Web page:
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Full text of "Expression Of The Emotions In Man And Animals"

330                            BLUSHING.                   CHAP. XIII.

blushed and been shy, had he been paying a bill to a
tradesman. Some persons, however, are so sensitive,
that the mere act of speaking to almost any one is suf-
ficient to rouse their self-consciousness, and a slight blush
is the result.

Disapprobation or ridicule, from our sensitiveness on
this head, causes shyness and blushing much more readily
than does approbation; though the latter with some per-
sons is highly efficient. The conceited are rarely shy;
for they value themselves much too highly to expect
depreciation. Why a proud man is often shy, as appears
to be the case, is not so obvious, unless it be that, with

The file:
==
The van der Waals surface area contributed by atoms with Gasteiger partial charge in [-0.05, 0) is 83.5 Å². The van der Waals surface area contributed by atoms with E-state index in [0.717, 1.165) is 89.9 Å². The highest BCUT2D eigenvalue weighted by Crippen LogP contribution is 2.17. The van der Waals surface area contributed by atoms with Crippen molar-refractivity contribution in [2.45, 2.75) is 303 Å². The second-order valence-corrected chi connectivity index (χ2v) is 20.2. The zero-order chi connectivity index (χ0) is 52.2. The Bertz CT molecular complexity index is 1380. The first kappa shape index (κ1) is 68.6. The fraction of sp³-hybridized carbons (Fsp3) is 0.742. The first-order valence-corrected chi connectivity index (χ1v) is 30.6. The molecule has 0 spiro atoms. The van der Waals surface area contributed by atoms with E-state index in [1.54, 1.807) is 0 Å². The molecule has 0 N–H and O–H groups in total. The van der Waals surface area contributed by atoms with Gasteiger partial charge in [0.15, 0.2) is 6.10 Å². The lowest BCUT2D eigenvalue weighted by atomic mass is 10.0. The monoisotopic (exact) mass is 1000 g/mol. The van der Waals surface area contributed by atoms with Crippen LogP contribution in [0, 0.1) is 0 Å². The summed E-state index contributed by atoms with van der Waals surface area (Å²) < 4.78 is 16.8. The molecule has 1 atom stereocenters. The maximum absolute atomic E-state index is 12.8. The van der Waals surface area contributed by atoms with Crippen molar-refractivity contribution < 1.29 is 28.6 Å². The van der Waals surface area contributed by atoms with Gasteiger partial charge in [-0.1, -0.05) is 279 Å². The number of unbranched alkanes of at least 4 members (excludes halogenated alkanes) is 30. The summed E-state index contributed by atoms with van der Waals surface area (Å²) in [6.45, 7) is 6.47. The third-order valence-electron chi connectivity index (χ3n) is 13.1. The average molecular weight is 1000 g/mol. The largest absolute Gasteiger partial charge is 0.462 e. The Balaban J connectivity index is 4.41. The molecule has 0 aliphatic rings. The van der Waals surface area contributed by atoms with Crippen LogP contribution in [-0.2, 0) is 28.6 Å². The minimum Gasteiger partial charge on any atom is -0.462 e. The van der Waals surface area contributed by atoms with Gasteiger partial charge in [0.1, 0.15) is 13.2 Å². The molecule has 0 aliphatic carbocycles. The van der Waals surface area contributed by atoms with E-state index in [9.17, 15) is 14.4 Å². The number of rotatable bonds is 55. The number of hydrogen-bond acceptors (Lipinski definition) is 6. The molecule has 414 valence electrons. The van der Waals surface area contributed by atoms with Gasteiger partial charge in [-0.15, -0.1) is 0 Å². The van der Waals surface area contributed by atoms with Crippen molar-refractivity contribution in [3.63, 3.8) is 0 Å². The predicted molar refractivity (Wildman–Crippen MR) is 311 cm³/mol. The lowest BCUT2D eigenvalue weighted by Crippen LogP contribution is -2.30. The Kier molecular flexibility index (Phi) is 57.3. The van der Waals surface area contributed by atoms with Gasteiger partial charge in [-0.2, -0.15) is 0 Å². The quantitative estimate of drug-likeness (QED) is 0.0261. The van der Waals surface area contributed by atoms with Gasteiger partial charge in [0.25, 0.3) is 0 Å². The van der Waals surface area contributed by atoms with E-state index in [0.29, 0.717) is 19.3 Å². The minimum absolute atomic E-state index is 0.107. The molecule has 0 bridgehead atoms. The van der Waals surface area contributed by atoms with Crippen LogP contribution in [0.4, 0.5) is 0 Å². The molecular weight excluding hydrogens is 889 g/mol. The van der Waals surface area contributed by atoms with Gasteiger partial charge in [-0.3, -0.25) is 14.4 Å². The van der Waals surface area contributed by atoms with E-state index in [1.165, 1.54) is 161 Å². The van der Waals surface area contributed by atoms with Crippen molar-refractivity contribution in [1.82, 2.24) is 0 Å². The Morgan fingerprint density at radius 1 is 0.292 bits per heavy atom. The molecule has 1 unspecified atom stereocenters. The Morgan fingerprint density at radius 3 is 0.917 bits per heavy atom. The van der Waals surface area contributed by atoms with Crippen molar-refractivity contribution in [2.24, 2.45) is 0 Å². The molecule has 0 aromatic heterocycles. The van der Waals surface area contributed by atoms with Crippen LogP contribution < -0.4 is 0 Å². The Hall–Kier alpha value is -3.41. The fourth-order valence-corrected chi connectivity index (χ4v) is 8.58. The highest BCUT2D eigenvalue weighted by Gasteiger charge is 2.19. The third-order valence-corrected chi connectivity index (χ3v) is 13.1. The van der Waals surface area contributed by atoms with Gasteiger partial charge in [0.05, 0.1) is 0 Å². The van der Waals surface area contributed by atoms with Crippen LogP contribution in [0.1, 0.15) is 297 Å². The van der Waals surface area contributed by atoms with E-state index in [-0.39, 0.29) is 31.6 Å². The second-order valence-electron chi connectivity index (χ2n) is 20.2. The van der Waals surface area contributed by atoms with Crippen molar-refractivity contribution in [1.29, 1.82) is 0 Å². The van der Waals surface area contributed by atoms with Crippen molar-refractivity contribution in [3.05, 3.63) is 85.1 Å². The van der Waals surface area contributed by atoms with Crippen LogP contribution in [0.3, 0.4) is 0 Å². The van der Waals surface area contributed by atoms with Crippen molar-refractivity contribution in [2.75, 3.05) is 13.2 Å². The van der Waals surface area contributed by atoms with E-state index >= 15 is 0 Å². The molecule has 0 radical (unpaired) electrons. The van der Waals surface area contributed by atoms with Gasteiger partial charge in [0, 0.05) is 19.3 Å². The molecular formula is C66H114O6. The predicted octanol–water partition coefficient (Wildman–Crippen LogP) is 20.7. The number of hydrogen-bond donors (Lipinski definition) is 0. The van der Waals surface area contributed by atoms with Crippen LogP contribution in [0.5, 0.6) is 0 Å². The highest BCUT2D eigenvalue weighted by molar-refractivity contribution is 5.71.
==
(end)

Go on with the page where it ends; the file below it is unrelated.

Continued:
all his self-reliance, he really thinks much about the
opinion of others, although in a disdainful spirit. Per-
sons who are exceedingly shy are rarely shy in the pres-
ence of those with whom they are quite familiar, and
of whose good opinion and sympathy they are perfectly
assured;—for instance, a girl in the presence of her
mother. I neglected to inquire in my printed paper
whether shyness can be detected in the different races of
man; but a Hindoo gentleman assured Mr. Erskine that
it is recognizable in his countrymen.

Shyness, as the derivation of the word indicates in
several languages,27 is closely related to fear; yet it is
distinct from fear in the ordinary sense. A shy man no
doubt dreads the notice of strangers, but can hardly be
said to be afraid of them; he may be as bold as a hero
in battle, and yet have no self-confidence about trifles
in the presence of strangers. Almost every one is ex-
tremely nervous when first addressing a public assem-
bly, and most men remain so throughout their lives;
but this appears to depend on the consciousness of a

27 H. Wedgwood, Diet. English Etymology, vol. iii. 1865,
p. 184.   So with, the Latin word verecundus.